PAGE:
11. Let’s stop pretending we don’t stereotype. Let’s stop pretending we don’t believe in categorizing. Let’s stop getting insulted and ashamed engage in these practices. Both arose as a survival mechanism along with a pre-frontal cortex which allows us further explorations of most of our basic programming.

    As with a lot of your commentary, Shpitz, you touch on an issue which is not so simple. I disagree with your sentiment that the caricature is born purely out of contempt. You might be interested to know that modox, litvish et al people relate strongly to Chasidim in that they both belong to the same tribe and were both raised in a small incestuous sub-culture of said tribe where they were indoctrinated with a sense of otherness in relation to the society in which they live. When humans see something they relate to but is not exactly them we allow ourselves to see the farce in it all. This is what comedy, satire, etc is based on. As with most jokes, there is some bit of truth but I’m not convinced there is a whole lot of malice to it most of the time.

    Secondly, Chasidim are often seen, even in communities that view their practices as a bit kooky and fanatically over the top, as the keepers of the ‘highest’ standard of orthodoxy. Other orthodoxes might put this inferiority complex on themselves but I’m sure the Chasidim themselves have a hand in the matter. This ridiculous inferiority complex might give rise to feelings of comeuppance when an ‘other orthodox’ witnesses the ‘bumbling’ of the tuna beigel. Childish? Yes. Malicious? Again, no.

    Now that we’re over possible alternatives (apologietics?) to what you termed “[despicable] condescension and class barriers” let’s get back to the pre-frontal cortex. When we want to learn more, we can. When we want to think deeper about something, we can. Nobody is taking away the accomplishments of anybody and it hardly matters. We go about our day constantly making categorizations about thousands of things we don’t even realize we’re categorizing. We’d die sooner if we didn’t. Did you notice your own myriad uses of categorization, stereotyping, and condescension in this very essay?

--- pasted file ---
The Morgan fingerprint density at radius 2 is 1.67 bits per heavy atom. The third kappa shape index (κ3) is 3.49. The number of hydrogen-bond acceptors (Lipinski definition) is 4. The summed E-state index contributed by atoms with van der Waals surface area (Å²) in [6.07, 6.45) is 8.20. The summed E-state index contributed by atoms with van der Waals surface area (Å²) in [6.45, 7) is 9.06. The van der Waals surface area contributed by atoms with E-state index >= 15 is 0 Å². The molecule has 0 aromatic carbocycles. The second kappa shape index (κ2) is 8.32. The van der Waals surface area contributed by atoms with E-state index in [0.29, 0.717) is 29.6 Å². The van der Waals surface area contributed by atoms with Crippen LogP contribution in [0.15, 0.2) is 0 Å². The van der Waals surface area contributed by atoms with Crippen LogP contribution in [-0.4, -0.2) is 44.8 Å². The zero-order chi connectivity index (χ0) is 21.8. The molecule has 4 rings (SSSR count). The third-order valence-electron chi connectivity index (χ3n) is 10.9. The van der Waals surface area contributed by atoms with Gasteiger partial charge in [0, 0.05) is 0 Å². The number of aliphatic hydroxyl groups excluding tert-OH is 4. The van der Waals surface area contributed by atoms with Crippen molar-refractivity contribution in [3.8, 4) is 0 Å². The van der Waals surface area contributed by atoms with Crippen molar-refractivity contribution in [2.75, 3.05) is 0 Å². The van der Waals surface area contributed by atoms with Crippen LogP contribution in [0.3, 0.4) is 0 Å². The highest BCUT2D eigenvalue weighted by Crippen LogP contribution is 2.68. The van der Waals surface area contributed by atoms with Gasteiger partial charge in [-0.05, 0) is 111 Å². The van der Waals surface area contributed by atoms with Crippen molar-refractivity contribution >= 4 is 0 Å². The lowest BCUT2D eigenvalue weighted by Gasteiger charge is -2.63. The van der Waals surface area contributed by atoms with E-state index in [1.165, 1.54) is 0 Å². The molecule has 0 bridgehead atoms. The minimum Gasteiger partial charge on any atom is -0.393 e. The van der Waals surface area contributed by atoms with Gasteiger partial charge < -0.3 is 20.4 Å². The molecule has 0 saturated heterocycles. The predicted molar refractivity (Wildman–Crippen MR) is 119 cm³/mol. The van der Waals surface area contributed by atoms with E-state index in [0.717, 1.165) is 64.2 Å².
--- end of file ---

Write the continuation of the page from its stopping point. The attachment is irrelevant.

All this aside, the takeaway for me is the fact that you expressed your hurt and anger. That’s enough to get me to question and dig deeper on at least one additional categorization that I may find myself making during the course of my day.

  12. Shpitzl, a note:
    You have many times shown condescension to those on your right.
    Do you not appreciate that those on our left will do the same to us?
    Like the birds and the bees or the other forces of nature, he/she on the left will dismiss she/he on the right.

    And yet another note:
    Despite the struggle, there is a certain humorous aspect to the fact that the former or half chareidi rejects much of what he was taught or indroctinated with – yet still fully accepts everything he learned in school about the frum Jew being the center and point of the universe – but applies him or herself driving, waiting in line, and acting with consideration towards others.
    A testament to the power of our educational system?

  13. To quote Leepa-

    “Shpitzl, a note:
    You have many times shown condescension to those on your right.”

    Leepa, you are right- but ultimately wrong-
    Here’s why; While certainly true that rabbis are ridiculed (which you correctly point out).
    The deeper truth you are missing is that shpitz exhibits tremendous compassion for what
    she has come to see as terrible injustice perpetrated by a spineless cult-like leadership upon good people who live with a monkey see monkey do attitude for fear of stepping
    out of some arbitrary line imposed by child sex abuse defenders. Farshtanen?

  14. Farshtanen, Ashmedai!

    Ashmedai – With your permission, let’s discuss this meaningfully and by stages, if you are interested in that.

    (1) Do you feel there is a meaningful discussion about ‘monkey see monkey do’ without adding the fact that some rabbonim tried to cover for sex offenders (and please do not for a minute think that I have any empathy for these selfish and depraved creatures or their enablers).
    (2) Whether you are frum or OTD, do you think that there are well meaning, kosher and perceptive Rabbonim and chassidim/chareidim?
    (3) Shpitzle’s compassion is awesome. But does she opine due to empathy with the abused, or for a wider assortment of theological and philosophical reasons? I think the answer lies in her evolution and history from her blog until now.